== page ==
Monsanto (NYSE: MON ) has been a major investor in genetically modified (GM) crops, and that investment has generated a lot of green for the company. In the U.S., the largest market for the agricultural technology outfit, it has grown its share in corn seeds in particular, so now it's the market leader with a 51% share. It's an impressive business -- Monsanto's corn seed and traits segment brought in $1.08 billion in sales in the first six months of this fiscal year.
But two of the company's rivals, Syngenta (NYSE: SYT ) and DuPont (NYSE: DD ) , have recently formed an alliance to counteract Monsanto's dominance. This step, when viewed in light of other developments, suggests that Monsanto will have a tougher time keeping its perch as the world leader of agricultural biotechnology.
Syngenta and DuPont announced earlier this week that they will pool their genetic traits for corn and soybeans in a 50/50 joint venture known as GreenLeaf Genetics LLC. The venture will offer out-licensing for various genetic traits to seed companies in the U.S. and Canada. In addition, the companies agreed to cross-license technology so that Syngenta will get rights to DuPont's Optimum GAT, which, like Monsanto's Roundup Ready trait, makes crops tolerant to insecticides, while DuPont will get access to Syngenta traits for insect resistance.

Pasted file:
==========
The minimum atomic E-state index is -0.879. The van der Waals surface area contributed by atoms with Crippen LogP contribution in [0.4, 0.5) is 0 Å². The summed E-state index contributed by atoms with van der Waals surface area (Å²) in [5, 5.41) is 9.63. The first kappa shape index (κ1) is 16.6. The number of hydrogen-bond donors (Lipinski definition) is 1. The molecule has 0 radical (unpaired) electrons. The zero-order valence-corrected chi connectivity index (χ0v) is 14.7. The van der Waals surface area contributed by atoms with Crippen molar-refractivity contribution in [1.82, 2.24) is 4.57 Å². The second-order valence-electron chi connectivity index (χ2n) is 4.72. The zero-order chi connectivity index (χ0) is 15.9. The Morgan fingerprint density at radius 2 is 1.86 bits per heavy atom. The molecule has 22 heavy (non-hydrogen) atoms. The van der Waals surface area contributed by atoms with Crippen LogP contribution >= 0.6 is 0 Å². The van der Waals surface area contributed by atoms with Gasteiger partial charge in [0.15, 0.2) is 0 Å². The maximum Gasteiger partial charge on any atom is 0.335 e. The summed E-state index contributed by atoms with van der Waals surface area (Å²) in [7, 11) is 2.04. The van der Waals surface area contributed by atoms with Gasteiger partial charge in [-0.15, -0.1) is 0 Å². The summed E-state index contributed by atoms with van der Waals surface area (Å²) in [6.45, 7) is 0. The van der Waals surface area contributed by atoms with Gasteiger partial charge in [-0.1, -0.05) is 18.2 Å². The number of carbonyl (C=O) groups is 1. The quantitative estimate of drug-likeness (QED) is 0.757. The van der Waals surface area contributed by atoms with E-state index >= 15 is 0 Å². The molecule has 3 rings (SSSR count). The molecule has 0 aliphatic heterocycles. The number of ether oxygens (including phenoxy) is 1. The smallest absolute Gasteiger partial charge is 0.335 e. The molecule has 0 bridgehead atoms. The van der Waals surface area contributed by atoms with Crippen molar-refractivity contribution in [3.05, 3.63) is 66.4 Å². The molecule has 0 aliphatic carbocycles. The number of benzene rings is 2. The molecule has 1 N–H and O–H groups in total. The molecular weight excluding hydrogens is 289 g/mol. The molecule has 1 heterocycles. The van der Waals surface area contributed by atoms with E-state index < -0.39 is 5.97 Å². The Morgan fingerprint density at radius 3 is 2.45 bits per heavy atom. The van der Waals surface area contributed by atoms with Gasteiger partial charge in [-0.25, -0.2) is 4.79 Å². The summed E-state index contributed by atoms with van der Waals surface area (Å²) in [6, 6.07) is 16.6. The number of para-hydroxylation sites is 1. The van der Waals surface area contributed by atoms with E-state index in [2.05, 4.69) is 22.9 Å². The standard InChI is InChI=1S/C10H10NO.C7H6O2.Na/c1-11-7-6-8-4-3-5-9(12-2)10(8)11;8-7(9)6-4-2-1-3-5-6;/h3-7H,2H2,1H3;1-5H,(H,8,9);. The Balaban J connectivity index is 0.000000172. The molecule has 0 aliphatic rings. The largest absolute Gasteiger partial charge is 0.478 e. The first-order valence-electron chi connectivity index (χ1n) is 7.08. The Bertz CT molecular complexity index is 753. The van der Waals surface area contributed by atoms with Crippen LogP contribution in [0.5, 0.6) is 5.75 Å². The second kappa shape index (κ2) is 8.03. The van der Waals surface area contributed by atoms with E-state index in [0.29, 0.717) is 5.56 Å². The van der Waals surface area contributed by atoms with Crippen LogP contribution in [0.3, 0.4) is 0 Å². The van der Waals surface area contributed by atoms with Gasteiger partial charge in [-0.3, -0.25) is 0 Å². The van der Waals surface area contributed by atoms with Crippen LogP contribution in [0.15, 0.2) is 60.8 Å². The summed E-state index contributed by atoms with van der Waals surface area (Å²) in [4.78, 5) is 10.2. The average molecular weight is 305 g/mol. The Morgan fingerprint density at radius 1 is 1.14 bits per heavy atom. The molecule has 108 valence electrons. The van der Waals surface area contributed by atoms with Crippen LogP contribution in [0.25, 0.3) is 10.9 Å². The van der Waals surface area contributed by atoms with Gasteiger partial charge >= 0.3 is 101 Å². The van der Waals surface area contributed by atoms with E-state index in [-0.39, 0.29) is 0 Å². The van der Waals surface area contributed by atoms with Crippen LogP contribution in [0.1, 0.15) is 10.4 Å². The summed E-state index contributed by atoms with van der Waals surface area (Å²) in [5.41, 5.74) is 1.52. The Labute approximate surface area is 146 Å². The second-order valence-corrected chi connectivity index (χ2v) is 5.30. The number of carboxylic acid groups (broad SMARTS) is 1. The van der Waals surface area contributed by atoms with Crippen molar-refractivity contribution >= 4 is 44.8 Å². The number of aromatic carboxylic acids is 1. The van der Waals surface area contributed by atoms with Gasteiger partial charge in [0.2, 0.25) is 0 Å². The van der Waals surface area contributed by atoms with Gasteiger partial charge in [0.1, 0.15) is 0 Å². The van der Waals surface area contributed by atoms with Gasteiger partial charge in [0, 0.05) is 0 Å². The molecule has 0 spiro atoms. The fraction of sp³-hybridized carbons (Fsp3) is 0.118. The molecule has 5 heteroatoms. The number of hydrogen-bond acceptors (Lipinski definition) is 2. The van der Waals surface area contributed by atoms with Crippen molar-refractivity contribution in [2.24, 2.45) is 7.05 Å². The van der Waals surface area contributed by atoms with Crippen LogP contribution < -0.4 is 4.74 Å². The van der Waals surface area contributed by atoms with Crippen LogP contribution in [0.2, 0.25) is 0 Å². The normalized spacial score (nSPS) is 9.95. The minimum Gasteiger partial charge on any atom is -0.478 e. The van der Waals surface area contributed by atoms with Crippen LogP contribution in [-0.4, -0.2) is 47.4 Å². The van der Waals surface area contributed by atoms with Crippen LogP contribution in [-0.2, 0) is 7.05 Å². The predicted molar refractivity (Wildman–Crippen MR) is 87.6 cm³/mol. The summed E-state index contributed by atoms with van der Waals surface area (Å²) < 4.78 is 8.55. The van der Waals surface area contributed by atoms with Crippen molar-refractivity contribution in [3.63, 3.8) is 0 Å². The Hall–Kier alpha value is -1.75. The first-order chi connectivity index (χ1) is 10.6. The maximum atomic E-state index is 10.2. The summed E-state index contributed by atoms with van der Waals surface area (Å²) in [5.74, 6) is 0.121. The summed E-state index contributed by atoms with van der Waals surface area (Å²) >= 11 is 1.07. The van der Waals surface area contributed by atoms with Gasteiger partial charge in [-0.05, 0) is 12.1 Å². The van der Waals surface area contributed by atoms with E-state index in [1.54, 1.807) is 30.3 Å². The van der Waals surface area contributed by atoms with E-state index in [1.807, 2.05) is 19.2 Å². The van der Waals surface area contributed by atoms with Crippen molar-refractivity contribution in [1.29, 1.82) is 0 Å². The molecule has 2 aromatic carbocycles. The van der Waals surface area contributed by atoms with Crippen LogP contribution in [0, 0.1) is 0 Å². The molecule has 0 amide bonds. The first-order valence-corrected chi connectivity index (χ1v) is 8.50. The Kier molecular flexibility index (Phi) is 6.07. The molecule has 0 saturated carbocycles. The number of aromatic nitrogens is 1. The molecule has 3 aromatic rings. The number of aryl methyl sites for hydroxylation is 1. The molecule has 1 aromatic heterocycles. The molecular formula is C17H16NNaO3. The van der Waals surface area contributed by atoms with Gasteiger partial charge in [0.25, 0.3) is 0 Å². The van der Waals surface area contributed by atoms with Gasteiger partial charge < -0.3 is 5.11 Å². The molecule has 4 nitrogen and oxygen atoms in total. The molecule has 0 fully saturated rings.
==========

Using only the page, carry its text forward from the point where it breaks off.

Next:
Even as Monsanto's rivals team up to challenge its leadership in the U.S., Monsanto's potential for expansion is being stymied by the European Union. The European Commission recently proposed making the approval process for GM crops even tougher. It seems that for the foreseeable future, Monsanto will have to rely on U.S. sales, and with the new alliance, the competition just got tougher.
Meanwhile, Syngenta recently announced that it's pumping up its efforts to find new innovations in plant technology. The European firm recently launched a $100 million fund to invest in companies involved in such areas as crop technology and protection.
Neither Syngenta and DuPont's alliance nor Syngenta's investment plans signals a death knell for Monsanto, but Monsanto is now looking at a more level playing field in the U.S., even as its potential for expansion remains checked by ongoing concerns over GM organisms.
Fool contributor Brian Gorman is a freelance writer in Chicago. He does not own shares of any companies mentioned in this article.